Scientists have proposed all kinds of complicated—and probably dangerous—ways to take carbon pollution out of the atmosphere or mitigate its effect. But there's actually a far simpler geo-engineering technique available to us: improving soil quality.
"Improving soil" doesn't have quite the same ring as, say, pumping sulphur into the air to block out the sun. Yet soil is known to be highly effective at storing carbon, because the Earth has been doing it for millions of years. Just the first meter of soil contains 1,500 gigatons of organic carbon, or three times as much carbon as there is in the atmosphere. If we could restore more carbon to the world's soil—it's lost 50% to 70% of its carbon content since we started land cultivation—we could put a huge dent in the climate change problem, say researchers and campaigners.
Carbon sequestration is vital because even if we reduce the current level of CO2 emissions, we're still left with all the carbon already in circulation. That in itself is enough to cause 1,000 years of climate change, studies show. Either we develop our own machines to do that, or we look to forests and oceans.
"We need to focus on the carbon dioxide supply into the atmosphere, but we really need to focus on the demand side as well," says Larry Kopald, co-founder of The Carbon Underground, a nonprofit that's advocates for soil carbon storage. "We have to put the CO2 back into a sink where it's demanded and where it is useful, and improve the reabsorption of the carbon that is already out there."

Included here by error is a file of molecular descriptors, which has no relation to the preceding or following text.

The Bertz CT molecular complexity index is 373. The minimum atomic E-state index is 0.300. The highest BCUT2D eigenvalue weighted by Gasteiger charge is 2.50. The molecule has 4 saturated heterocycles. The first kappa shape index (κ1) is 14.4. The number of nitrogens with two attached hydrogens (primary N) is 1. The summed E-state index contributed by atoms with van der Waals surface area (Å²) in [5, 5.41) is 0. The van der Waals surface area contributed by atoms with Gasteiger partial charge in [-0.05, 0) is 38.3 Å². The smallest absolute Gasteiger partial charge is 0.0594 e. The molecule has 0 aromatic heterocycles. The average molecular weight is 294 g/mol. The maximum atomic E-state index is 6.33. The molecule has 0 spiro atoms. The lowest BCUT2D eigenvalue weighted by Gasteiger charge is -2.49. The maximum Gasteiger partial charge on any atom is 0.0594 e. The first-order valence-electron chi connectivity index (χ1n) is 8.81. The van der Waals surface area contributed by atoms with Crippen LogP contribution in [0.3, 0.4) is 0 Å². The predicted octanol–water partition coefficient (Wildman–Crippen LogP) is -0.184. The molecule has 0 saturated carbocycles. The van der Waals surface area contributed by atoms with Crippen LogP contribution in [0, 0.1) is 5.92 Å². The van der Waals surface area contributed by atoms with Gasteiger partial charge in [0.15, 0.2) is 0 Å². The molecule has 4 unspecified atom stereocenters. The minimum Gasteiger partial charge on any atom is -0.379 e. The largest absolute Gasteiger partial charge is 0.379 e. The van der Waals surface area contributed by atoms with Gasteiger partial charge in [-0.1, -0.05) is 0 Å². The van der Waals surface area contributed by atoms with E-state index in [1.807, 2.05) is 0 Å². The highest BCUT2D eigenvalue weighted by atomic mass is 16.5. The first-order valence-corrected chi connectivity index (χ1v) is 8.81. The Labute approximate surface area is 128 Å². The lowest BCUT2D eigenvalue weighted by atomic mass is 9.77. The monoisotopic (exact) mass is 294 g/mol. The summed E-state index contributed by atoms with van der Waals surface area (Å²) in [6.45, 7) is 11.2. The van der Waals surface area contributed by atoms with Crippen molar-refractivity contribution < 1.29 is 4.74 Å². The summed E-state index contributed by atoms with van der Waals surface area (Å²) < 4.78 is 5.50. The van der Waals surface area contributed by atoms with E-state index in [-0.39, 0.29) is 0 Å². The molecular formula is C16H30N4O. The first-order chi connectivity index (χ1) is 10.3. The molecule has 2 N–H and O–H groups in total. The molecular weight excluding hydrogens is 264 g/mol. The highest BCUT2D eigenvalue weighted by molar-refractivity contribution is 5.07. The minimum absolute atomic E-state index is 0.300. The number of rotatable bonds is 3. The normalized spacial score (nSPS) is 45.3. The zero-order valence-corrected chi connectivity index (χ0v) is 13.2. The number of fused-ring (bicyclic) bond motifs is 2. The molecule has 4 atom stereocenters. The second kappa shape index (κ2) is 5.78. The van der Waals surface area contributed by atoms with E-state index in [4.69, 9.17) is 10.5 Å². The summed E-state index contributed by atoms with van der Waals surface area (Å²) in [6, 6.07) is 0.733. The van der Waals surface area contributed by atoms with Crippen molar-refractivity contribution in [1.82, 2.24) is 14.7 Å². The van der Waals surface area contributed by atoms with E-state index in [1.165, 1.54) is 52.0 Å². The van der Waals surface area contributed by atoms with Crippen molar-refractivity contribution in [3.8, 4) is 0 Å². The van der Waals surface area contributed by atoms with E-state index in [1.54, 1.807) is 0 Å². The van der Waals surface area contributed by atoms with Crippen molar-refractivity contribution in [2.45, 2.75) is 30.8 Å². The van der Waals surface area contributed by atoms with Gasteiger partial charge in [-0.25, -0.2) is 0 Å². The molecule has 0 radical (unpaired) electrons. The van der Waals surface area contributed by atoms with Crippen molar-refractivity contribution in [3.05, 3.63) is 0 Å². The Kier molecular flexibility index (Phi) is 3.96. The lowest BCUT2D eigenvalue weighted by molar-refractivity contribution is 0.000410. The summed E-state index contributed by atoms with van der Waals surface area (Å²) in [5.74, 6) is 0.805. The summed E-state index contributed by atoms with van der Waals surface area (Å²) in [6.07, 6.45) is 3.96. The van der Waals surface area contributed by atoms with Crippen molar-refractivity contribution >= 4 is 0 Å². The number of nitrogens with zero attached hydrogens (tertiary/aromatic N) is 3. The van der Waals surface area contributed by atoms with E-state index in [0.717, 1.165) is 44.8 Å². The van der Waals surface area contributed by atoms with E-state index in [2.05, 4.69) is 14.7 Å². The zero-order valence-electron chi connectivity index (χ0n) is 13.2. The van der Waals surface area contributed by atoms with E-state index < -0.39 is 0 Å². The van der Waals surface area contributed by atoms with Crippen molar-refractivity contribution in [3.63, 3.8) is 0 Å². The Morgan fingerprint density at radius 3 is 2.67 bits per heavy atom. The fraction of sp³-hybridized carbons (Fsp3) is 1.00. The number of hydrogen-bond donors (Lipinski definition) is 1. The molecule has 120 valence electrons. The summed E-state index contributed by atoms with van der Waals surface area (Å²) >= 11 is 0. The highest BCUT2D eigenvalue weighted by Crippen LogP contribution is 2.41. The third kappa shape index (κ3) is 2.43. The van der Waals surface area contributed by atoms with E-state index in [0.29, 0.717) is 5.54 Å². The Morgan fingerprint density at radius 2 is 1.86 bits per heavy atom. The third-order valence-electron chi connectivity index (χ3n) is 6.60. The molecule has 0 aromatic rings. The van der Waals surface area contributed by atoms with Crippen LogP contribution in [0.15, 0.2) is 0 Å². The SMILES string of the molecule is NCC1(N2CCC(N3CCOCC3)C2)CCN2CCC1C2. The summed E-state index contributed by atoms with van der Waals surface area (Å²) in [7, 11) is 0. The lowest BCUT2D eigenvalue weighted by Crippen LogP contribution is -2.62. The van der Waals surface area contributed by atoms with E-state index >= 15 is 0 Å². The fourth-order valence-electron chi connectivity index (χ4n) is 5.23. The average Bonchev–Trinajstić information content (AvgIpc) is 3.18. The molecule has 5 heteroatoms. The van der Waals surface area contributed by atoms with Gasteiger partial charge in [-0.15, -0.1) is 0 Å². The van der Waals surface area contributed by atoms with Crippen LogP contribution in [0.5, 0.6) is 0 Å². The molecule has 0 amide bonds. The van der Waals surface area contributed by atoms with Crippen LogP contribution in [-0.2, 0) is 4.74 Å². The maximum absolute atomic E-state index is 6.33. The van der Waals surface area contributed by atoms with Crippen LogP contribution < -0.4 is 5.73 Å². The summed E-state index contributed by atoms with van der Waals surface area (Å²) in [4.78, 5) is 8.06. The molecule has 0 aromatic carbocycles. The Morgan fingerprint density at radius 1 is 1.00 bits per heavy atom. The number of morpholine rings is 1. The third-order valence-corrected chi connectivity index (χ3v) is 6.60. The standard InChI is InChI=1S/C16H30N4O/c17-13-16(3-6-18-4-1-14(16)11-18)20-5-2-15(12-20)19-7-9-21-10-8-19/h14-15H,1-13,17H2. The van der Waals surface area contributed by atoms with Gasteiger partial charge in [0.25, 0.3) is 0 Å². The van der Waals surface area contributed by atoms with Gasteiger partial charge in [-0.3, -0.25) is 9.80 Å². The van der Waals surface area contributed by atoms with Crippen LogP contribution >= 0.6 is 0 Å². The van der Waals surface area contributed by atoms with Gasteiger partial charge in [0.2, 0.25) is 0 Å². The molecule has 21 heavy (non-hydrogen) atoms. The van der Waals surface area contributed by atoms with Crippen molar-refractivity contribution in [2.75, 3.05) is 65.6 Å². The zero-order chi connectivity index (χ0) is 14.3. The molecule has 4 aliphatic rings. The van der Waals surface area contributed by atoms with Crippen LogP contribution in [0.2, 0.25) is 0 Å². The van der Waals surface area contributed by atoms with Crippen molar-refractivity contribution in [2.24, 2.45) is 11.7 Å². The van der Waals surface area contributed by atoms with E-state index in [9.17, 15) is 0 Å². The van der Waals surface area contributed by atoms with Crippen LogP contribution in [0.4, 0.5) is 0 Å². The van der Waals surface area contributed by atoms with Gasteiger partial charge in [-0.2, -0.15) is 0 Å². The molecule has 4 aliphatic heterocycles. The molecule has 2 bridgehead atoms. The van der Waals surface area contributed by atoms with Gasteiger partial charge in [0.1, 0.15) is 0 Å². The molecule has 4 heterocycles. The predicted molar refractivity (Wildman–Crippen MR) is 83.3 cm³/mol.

Constant plowing causes erosion, allowing soil content to flow into waterways or be blown away. And climate change itself exacerbates soil carbon loss, recent research has shown.
The alternative is so-called "carbon agriculture" which includes no-till farming (where you grow things year to year without disturbing the soil), cover crops (which help spur microbial activity in the soil) and "holistic management"—a grazing technique popularized by biologist Allan Savory. (Savory's TED talk, where he offers a solution to desertification and climate change, has been viewed 3.2 million times).
The Carbon Underground is calling for policies that reinvigorate the 3.5 billion acres of grasslands in the world, many of which are degraded. "The largest immediate available opportunity to put carbon back into the ground is focusing on that huge quantity of grasslands where we can restore photosynthetic activity to put carbon back into the soil," says Tom Newmark, another founder of the group.
A growing number of farmers are using such techniques, including the ranchers in a recent film produced by Peter Byck. It shows how, by grazing animals for short intensive periods, grasslands maintain a diversity of plants, plants retain more water, and farmers regenerate their soils. Ultimately, that helps the plants take in CO2 and send carbon down to their roots and into microbes into the soil, Byck says.
Kopald says there's a strong pent-up demand among farmers to move away from practices based around intensive tillage and heavy inputs, but not necessarily the money and resources available to make the switch. Not yet anyway.
"If we took the subsidies that go to fossil fuels today and put that into the restoration of soil, we would deal with climate change within a generation. Easily," he says.